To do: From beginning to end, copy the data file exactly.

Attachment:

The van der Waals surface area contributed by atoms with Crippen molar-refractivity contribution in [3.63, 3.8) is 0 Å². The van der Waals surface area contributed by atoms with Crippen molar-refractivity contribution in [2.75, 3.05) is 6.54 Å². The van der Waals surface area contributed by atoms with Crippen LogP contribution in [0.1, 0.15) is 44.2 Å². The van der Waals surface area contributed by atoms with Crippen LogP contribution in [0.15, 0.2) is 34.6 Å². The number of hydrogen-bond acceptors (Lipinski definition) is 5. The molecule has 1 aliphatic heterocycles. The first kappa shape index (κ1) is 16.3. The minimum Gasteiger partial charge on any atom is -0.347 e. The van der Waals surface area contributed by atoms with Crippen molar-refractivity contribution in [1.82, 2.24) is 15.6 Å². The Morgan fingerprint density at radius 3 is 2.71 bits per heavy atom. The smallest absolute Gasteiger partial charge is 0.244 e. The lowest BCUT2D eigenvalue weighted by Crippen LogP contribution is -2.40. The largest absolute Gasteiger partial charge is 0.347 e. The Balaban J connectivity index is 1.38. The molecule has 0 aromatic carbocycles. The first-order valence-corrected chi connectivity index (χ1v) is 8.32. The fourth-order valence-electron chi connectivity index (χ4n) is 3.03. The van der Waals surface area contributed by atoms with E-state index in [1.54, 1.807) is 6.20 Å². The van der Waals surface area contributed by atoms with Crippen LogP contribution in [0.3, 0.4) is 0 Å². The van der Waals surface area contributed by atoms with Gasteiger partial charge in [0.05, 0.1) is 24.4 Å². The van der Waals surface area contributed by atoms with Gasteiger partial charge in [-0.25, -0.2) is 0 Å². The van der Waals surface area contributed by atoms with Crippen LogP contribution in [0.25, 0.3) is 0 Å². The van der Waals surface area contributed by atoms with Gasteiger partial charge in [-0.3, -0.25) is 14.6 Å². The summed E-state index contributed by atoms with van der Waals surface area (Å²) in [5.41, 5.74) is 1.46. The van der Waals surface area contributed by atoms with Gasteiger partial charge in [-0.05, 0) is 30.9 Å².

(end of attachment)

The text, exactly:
The van der Waals surface area contributed by atoms with Crippen molar-refractivity contribution in [3.63, 3.8) is 0 Å². The van der Waals surface area contributed by atoms with Crippen molar-refractivity contribution in [2.75, 3.05) is 6.54 Å². The van der Waals surface area contributed by atoms with Crippen LogP contribution in [0.1, 0.15) is 44.2 Å². The van der Waals surface area contributed by atoms with Crippen LogP contribution in [0.15, 0.2) is 34.6 Å². The number of hydrogen-bond acceptors (Lipinski definition) is 5. The molecule has 1 aliphatic heterocycles. The first kappa shape index (κ1) is 16.3. The minimum Gasteiger partial charge on any atom is -0.347 e. The van der Waals surface area contributed by atoms with Crippen molar-refractivity contribution in [1.82, 2.24) is 15.6 Å². The Morgan fingerprint density at radius 3 is 2.71 bits per heavy atom. The smallest absolute Gasteiger partial charge is 0.244 e. The lowest BCUT2D eigenvalue weighted by Crippen LogP contribution is -2.40. The largest absolute Gasteiger partial charge is 0.347 e. The Balaban J connectivity index is 1.38. The molecule has 0 aromatic carbocycles. The first-order valence-corrected chi connectivity index (χ1v) is 8.32. The fourth-order valence-electron chi connectivity index (χ4n) is 3.03. The van der Waals surface area contributed by atoms with E-state index in [1.54, 1.807) is 6.20 Å². The van der Waals surface area contributed by atoms with Crippen LogP contribution in [0.3, 0.4) is 0 Å². The van der Waals surface area contributed by atoms with Gasteiger partial charge in [0.05, 0.1) is 24.4 Å². The van der Waals surface area contributed by atoms with Gasteiger partial charge in [-0.25, -0.2) is 0 Å². The van der Waals surface area contributed by atoms with Crippen LogP contribution in [0.25, 0.3) is 0 Å². The van der Waals surface area contributed by atoms with Gasteiger partial charge in [-0.3, -0.25) is 14.6 Å². The summed E-state index contributed by atoms with van der Waals surface area (Å²) in [5.41, 5.74) is 1.46. The van der Waals surface area contributed by atoms with Gasteiger partial charge in [-0.05, 0) is 30.9 Å².